Information and guidance for employers on supporting employees who have migraines including legal obligations.
Migraine is a common health condition with 1 in 5 women and around 1 in 15 men affected, usually beginning in early adulthood.
Migraine is more than just a headache, it is a condition with a wide variety of symptoms with the main feature being a painful throbbing headache. Other symptoms may include
The symptoms vary from person to person, some experiencing migraine several times a week and other only occasionally and sometimes there can be years between attacks, therefore when implementing support in the workplace an understanding of the condition and the possibly symptoms is useful.
There are different types of migraine, but the three main types are
Migraine with aura is the rarer form and can also present with additional symptoms such as loss of balance; double vision and fainting.
The exact cause of migraines is unknown, it may be due to inflammation in the brain, or it may have a genetic link as half of all people who experience migraines also have a close relative with the condition.
For those susceptible to migraine there are certain triggers which are common, these include
There's no cure for migraines, but a number of treatments are available to help reduce the symptoms. These may include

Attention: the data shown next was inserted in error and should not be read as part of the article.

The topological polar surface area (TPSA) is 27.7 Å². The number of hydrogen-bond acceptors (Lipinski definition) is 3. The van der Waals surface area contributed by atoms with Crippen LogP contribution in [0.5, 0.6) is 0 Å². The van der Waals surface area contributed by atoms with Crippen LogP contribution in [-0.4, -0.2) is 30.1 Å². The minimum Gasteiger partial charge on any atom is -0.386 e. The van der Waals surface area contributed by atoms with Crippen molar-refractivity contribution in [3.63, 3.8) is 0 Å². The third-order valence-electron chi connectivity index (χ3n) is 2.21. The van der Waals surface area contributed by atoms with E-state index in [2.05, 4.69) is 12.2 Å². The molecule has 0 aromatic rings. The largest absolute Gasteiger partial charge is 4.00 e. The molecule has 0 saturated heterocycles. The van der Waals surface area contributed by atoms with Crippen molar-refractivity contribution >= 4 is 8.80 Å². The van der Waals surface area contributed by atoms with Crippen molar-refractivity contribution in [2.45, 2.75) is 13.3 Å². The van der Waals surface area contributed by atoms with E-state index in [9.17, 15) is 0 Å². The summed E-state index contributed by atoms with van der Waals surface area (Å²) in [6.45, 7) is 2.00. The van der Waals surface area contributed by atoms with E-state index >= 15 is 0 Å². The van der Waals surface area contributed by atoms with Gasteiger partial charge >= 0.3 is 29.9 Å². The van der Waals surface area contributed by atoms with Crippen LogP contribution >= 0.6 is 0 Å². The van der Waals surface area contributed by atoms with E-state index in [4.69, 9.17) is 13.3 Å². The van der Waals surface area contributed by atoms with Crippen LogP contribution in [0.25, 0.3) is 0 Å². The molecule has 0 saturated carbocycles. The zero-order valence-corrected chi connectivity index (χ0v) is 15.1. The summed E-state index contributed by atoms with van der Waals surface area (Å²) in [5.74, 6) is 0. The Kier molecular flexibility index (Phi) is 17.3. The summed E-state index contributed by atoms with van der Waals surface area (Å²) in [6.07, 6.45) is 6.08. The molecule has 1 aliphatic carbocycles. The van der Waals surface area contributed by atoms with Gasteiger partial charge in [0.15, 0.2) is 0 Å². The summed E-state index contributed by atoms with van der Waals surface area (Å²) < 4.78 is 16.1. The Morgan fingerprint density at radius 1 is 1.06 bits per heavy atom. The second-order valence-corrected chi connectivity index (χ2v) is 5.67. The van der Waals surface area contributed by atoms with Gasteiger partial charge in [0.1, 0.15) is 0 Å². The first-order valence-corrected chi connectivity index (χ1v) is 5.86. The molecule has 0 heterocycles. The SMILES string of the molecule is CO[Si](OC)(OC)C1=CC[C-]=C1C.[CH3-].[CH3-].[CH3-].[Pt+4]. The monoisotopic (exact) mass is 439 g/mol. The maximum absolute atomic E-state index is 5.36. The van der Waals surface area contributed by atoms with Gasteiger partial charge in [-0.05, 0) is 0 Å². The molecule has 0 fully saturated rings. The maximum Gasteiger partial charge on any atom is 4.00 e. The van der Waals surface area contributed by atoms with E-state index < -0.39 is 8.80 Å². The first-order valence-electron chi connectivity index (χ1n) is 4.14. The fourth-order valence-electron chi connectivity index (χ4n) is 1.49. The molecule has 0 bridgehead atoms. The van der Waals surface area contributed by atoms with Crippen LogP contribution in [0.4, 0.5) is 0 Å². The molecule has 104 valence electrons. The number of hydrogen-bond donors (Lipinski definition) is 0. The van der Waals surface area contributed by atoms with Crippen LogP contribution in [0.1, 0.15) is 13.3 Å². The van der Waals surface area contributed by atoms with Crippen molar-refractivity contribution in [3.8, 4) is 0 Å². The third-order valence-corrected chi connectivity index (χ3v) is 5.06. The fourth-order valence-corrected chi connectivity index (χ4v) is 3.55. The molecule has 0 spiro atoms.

If your employee could have a specific trigger which is causing the migraines, such as stress or a certain type of food, avoiding this trigger may help reduce the risk of experiencing migraines.
It may also help to maintain a generally healthy lifestyle, including regular exercise, sleep and meals, as well as ensuring you stay well hydrated and limiting your intake of caffeine and alcohol.
The GP may refer them to a migraine clinic and ask them to keep a diary of their symptoms and what you were doing prior to the migraine onset to try and pinpoint specific triggers which then allows them to manage them. They may also use some anti-seizure medication which may also help reduce, or event prevent the symptoms or occurrence of migraine.
You may find employees with a diagnosis of migraine may have increased levels of sickness absence or they may need to attend the hospital, their GP or their specialist more frequently than those without the health condition.
Authorised absence, out with the normal organisation sickness absence triggers, should be considered an appropriate adjustment under the Equality Act 2010, this would be identified within your Supporting Staff Attendance Policy.
If you feel your policy doesn’t include this, you can get support from our
Supporting staff attendance pages.
Other areas that you can consider when supporting an employee with migraine may include
Key sources of support for both the employer and employee include
Healthy Working Lives can help you to develop supportive and inclusive workplace policies and offer support both online and on the telephone. You can contact the free and confidential advice line on 0800 019 2211 for more advice.
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For information on workplace health, safety and wellbeing, you can speak to one of our specialist advisors.